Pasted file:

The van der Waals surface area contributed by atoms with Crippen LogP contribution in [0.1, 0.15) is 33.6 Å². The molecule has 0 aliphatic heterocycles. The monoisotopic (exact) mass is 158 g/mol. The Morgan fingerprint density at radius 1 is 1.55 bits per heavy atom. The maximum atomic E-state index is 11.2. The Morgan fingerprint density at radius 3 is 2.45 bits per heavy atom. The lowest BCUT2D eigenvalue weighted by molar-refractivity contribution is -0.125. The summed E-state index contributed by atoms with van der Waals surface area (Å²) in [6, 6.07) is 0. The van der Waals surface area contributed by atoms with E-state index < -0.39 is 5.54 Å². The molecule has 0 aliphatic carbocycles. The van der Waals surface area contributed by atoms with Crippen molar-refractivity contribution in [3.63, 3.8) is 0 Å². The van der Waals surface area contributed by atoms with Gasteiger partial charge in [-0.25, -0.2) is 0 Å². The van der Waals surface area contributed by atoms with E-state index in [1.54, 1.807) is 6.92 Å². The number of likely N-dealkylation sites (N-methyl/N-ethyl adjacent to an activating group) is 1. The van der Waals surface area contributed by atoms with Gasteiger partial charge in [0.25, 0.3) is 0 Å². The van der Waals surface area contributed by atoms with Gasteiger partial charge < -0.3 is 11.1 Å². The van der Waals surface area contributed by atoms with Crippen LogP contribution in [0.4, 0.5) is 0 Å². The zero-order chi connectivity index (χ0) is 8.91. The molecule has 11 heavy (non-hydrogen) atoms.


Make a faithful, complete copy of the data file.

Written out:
The van der Waals surface area contributed by atoms with Crippen LogP contribution in [0.1, 0.15) is 33.6 Å². The molecule has 0 aliphatic heterocycles. The monoisotopic (exact) mass is 158 g/mol. The Morgan fingerprint density at radius 1 is 1.55 bits per heavy atom. The maximum atomic E-state index is 11.2. The Morgan fingerprint density at radius 3 is 2.45 bits per heavy atom. The lowest BCUT2D eigenvalue weighted by molar-refractivity contribution is -0.125. The summed E-state index contributed by atoms with van der Waals surface area (Å²) in [6, 6.07) is 0. The van der Waals surface area contributed by atoms with E-state index < -0.39 is 5.54 Å². The molecule has 0 aliphatic carbocycles. The van der Waals surface area contributed by atoms with Crippen molar-refractivity contribution in [3.63, 3.8) is 0 Å². The van der Waals surface area contributed by atoms with Gasteiger partial charge in [-0.25, -0.2) is 0 Å². The van der Waals surface area contributed by atoms with E-state index in [1.54, 1.807) is 6.92 Å². The number of likely N-dealkylation sites (N-methyl/N-ethyl adjacent to an activating group) is 1. The van der Waals surface area contributed by atoms with Gasteiger partial charge in [0.25, 0.3) is 0 Å². The van der Waals surface area contributed by atoms with Gasteiger partial charge < -0.3 is 11.1 Å². The van der Waals surface area contributed by atoms with Crippen LogP contribution in [0.4, 0.5) is 0 Å². The zero-order chi connectivity index (χ0) is 8.91. The molecule has 11 heavy (non-hydrogen) atoms.